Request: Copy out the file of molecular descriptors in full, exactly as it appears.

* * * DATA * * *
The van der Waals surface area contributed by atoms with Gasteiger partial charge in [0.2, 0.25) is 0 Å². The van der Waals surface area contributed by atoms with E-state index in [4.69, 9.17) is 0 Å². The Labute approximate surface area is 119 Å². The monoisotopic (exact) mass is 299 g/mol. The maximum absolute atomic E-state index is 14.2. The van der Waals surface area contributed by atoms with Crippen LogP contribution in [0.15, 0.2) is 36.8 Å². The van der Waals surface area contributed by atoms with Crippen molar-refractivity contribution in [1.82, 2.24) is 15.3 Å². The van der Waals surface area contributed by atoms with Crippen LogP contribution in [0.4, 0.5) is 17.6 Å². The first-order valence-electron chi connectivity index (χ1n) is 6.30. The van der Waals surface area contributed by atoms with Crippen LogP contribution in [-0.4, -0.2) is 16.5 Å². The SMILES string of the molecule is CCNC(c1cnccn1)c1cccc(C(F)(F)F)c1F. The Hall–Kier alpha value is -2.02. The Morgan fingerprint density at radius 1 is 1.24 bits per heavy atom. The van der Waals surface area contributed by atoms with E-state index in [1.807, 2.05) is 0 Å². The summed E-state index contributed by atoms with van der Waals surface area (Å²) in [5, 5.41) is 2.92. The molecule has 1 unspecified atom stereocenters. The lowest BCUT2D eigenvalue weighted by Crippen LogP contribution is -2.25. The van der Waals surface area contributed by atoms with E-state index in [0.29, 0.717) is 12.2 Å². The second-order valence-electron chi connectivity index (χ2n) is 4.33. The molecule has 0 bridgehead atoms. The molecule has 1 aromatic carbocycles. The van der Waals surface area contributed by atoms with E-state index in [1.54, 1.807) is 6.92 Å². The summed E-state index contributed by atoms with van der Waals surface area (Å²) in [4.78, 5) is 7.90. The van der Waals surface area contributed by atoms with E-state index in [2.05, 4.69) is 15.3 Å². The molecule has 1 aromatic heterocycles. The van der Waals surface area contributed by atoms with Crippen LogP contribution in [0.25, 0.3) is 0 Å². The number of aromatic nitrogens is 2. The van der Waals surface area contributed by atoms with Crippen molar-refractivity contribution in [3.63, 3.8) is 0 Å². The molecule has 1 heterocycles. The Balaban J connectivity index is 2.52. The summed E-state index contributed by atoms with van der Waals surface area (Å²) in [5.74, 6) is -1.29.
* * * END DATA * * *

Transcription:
The van der Waals surface area contributed by atoms with Gasteiger partial charge in [0.2, 0.25) is 0 Å². The van der Waals surface area contributed by atoms with E-state index in [4.69, 9.17) is 0 Å². The Labute approximate surface area is 119 Å². The monoisotopic (exact) mass is 299 g/mol. The maximum absolute atomic E-state index is 14.2. The van der Waals surface area contributed by atoms with Crippen LogP contribution in [0.15, 0.2) is 36.8 Å². The van der Waals surface area contributed by atoms with Crippen molar-refractivity contribution in [1.82, 2.24) is 15.3 Å². The van der Waals surface area contributed by atoms with Crippen LogP contribution in [0.4, 0.5) is 17.6 Å². The first-order valence-electron chi connectivity index (χ1n) is 6.30. The van der Waals surface area contributed by atoms with Crippen LogP contribution in [-0.4, -0.2) is 16.5 Å². The SMILES string of the molecule is CCNC(c1cnccn1)c1cccc(C(F)(F)F)c1F. The Hall–Kier alpha value is -2.02. The Morgan fingerprint density at radius 1 is 1.24 bits per heavy atom. The van der Waals surface area contributed by atoms with E-state index in [1.807, 2.05) is 0 Å². The summed E-state index contributed by atoms with van der Waals surface area (Å²) in [5, 5.41) is 2.92. The molecule has 1 unspecified atom stereocenters. The lowest BCUT2D eigenvalue weighted by Crippen LogP contribution is -2.25. The van der Waals surface area contributed by atoms with E-state index in [0.29, 0.717) is 12.2 Å². The second-order valence-electron chi connectivity index (χ2n) is 4.33. The molecule has 0 bridgehead atoms. The molecule has 1 aromatic carbocycles. The van der Waals surface area contributed by atoms with E-state index in [1.54, 1.807) is 6.92 Å². The summed E-state index contributed by atoms with van der Waals surface area (Å²) in [4.78, 5) is 7.90. The van der Waals surface area contributed by atoms with E-state index in [2.05, 4.69) is 15.3 Å². The molecule has 1 aromatic heterocycles. The van der Waals surface area contributed by atoms with Crippen LogP contribution in [0.25, 0.3) is 0 Å². The number of aromatic nitrogens is 2. The van der Waals surface area contributed by atoms with Crippen molar-refractivity contribution in [3.63, 3.8) is 0 Å². The molecule has 1 heterocycles. The Balaban J connectivity index is 2.52. The summed E-state index contributed by atoms with van der Waals surface area (Å²) in [5.74, 6) is -1.29.